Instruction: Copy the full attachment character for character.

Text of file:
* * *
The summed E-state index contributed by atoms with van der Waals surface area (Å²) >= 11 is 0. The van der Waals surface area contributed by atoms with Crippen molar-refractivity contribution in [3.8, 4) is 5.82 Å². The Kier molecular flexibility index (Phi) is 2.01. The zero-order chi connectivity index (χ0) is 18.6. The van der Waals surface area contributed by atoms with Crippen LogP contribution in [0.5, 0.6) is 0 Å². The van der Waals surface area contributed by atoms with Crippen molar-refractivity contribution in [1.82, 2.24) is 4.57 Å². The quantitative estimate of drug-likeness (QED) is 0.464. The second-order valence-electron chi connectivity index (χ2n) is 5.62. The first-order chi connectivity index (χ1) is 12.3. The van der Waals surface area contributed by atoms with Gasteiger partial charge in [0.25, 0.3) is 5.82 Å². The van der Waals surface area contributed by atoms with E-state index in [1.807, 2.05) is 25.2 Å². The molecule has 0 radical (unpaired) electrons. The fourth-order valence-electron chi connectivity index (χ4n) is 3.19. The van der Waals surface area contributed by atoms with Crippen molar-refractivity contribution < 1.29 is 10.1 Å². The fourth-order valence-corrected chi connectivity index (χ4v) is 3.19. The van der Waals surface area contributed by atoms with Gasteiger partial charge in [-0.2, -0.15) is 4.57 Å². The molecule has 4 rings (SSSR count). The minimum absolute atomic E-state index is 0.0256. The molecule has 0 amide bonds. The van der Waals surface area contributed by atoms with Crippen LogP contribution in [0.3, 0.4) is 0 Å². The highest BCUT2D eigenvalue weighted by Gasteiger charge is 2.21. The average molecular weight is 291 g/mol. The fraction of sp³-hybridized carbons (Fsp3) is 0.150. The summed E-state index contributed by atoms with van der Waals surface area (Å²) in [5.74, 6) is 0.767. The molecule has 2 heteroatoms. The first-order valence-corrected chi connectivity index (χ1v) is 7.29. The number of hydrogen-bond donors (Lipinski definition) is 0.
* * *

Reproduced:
The summed E-state index contributed by atoms with van der Waals surface area (Å²) >= 11 is 0. The van der Waals surface area contributed by atoms with Crippen molar-refractivity contribution in [3.8, 4) is 5.82 Å². The Kier molecular flexibility index (Phi) is 2.01. The zero-order chi connectivity index (χ0) is 18.6. The van der Waals surface area contributed by atoms with Crippen LogP contribution in [0.5, 0.6) is 0 Å². The van der Waals surface area contributed by atoms with Crippen molar-refractivity contribution in [1.82, 2.24) is 4.57 Å². The quantitative estimate of drug-likeness (QED) is 0.464. The second-order valence-electron chi connectivity index (χ2n) is 5.62. The first-order chi connectivity index (χ1) is 12.3. The van der Waals surface area contributed by atoms with Gasteiger partial charge in [0.25, 0.3) is 5.82 Å². The van der Waals surface area contributed by atoms with E-state index in [1.807, 2.05) is 25.2 Å². The molecule has 0 radical (unpaired) electrons. The fourth-order valence-electron chi connectivity index (χ4n) is 3.19. The van der Waals surface area contributed by atoms with Crippen molar-refractivity contribution < 1.29 is 10.1 Å². The fourth-order valence-corrected chi connectivity index (χ4v) is 3.19. The van der Waals surface area contributed by atoms with Gasteiger partial charge in [-0.2, -0.15) is 4.57 Å². The molecule has 4 rings (SSSR count). The minimum absolute atomic E-state index is 0.0256. The molecule has 0 amide bonds. The van der Waals surface area contributed by atoms with Crippen LogP contribution in [0.3, 0.4) is 0 Å². The highest BCUT2D eigenvalue weighted by Gasteiger charge is 2.21. The average molecular weight is 291 g/mol. The fraction of sp³-hybridized carbons (Fsp3) is 0.150. The summed E-state index contributed by atoms with van der Waals surface area (Å²) in [5.74, 6) is 0.767. The molecule has 2 heteroatoms. The first-order valence-corrected chi connectivity index (χ1v) is 7.29. The number of hydrogen-bond donors (Lipinski definition) is 0.